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GREENSBORO—In most fiction, characters enter scenes, face conflict, and work toward the resolution of that conflict. There are as many approaches to this formula as there are writers in the world, but character and scene remain the twin engines of storytelling. 

The North Carolina Writers' Network 2018 Spring Conference happens Saturday, April 21, at the University of North Carolina at Greensboro. 

Registration is now open.

Emerging fiction writers, or those who want to sample a broader selection of classes, may register for classes in both the morning and afternoon sessions.

Heather Bell Adams, whose debut novel Maranatha Road was published in 2017 by Vandalia Press, will lead the session "Essentials of Scene-Crafting (fiction)."

A good scene does a lot of heavy lifting by immersing the reader in the fictional world, introducing characters and their innermost concerns and propelling the story forward. What essentials should we keep in mind to ensure our scenes are as powerful as possible? In this workshop, attendees will look at scenes from novels or short stories to see what makes them successful. Then they'll engage in prompt-driven exercises to craft their own story-building blocks.

"Writing the Character You Know Best: The Strengths and Pitfalls of Autobiographical Fiction " will be led by David Halperin, author of Journal of a UFO Investigator: A Novel (Viking Press, 2011) and five nonfiction books on Jewish messianism and mysticism.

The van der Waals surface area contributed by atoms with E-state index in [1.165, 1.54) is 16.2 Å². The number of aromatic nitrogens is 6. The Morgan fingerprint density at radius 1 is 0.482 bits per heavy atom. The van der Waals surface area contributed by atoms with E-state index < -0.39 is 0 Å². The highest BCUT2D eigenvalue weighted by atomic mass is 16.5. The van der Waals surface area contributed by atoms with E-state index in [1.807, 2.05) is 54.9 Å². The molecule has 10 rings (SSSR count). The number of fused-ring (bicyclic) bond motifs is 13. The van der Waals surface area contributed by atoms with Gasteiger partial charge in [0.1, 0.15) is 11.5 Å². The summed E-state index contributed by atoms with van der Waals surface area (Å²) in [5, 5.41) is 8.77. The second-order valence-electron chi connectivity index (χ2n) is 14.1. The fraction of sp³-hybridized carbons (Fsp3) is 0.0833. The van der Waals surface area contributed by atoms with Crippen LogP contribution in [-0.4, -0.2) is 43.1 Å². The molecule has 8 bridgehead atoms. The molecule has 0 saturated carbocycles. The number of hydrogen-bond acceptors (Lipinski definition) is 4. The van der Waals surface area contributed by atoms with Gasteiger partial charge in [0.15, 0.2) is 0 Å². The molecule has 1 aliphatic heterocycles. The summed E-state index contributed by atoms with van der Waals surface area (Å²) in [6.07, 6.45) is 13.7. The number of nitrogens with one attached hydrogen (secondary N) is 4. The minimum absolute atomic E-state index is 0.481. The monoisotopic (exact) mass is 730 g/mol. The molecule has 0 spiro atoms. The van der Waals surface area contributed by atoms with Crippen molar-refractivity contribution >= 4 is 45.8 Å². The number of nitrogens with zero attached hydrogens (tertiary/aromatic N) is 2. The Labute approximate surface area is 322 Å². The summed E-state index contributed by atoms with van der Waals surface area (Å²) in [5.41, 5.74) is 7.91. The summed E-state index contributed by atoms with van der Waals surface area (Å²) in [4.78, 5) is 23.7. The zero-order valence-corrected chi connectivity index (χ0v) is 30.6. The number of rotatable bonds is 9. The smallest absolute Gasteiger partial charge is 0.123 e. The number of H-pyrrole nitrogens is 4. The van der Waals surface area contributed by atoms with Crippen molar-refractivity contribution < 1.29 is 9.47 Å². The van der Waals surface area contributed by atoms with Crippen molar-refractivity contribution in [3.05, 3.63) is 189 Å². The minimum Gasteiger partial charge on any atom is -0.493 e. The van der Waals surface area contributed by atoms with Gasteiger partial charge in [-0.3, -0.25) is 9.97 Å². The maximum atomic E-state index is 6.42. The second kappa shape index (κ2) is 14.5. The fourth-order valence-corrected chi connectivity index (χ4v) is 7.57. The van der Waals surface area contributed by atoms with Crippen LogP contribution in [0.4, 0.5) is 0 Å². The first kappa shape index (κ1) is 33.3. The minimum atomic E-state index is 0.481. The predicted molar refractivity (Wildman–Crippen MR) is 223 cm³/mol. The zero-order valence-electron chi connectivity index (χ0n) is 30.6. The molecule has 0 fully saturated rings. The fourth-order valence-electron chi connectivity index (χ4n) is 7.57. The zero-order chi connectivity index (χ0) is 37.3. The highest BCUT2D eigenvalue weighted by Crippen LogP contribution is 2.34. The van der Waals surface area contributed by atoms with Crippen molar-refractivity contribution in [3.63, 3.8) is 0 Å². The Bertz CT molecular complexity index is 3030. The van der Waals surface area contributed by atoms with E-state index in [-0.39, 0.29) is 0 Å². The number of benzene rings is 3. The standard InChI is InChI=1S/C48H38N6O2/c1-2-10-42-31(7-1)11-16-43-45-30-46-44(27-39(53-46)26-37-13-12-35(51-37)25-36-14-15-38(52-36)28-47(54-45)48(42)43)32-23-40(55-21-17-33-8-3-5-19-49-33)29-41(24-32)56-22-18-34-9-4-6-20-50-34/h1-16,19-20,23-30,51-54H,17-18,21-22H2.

Beginning fiction writers often start out with stories that are fictionalized versions of experiences they’ve actually had. This can give your work a compelling solidity and authenticity; it also can impose shackles from which your writing needs to be freed. In this workshop, registrants will share about their experiences writing in this way, and explore strategies for keeping the strengths without the pitfalls.

Finally, "Cinematic Storytelling Techniques for All Writers" with Susan Emshwiller, a produced screenwriter and co-writer of the film Pollock, is sure to benefit any writer regardless of what genre he or she writes in.

Whether you write novels, short stories, memoirs, poems, or plays, the tools and tricks of screenwriting can enrich your storytelling dramatically. Conferencegoers will see film clips, do prompt writing, and learn tips on effective exposition, dialogue, theme, the power of reactions, creating mystery by withholding information, show-don’t-tell, how to hide setups for surprising payoffs, writing with “shot-sizes” to invigorate your work, and more.

Additional conference programming includes "Lunch with an Author" (only available to those who pre-register); faculty readings and open mics; and the fourth annual Slush Pile Live! where poetry and prose will be read aloud in two rooms in front of panels of editors and publishers, who will raise their hands as soon as they hear something in the pieces that would make them stop reading if they came across the submission in a slush pile.

Register now.

The nonprofit North Carolina Writers’ Network is the state’s oldest and largest literary arts services organization devoted to writers at all stages of development. For additional information, visit www.ncwriters.org.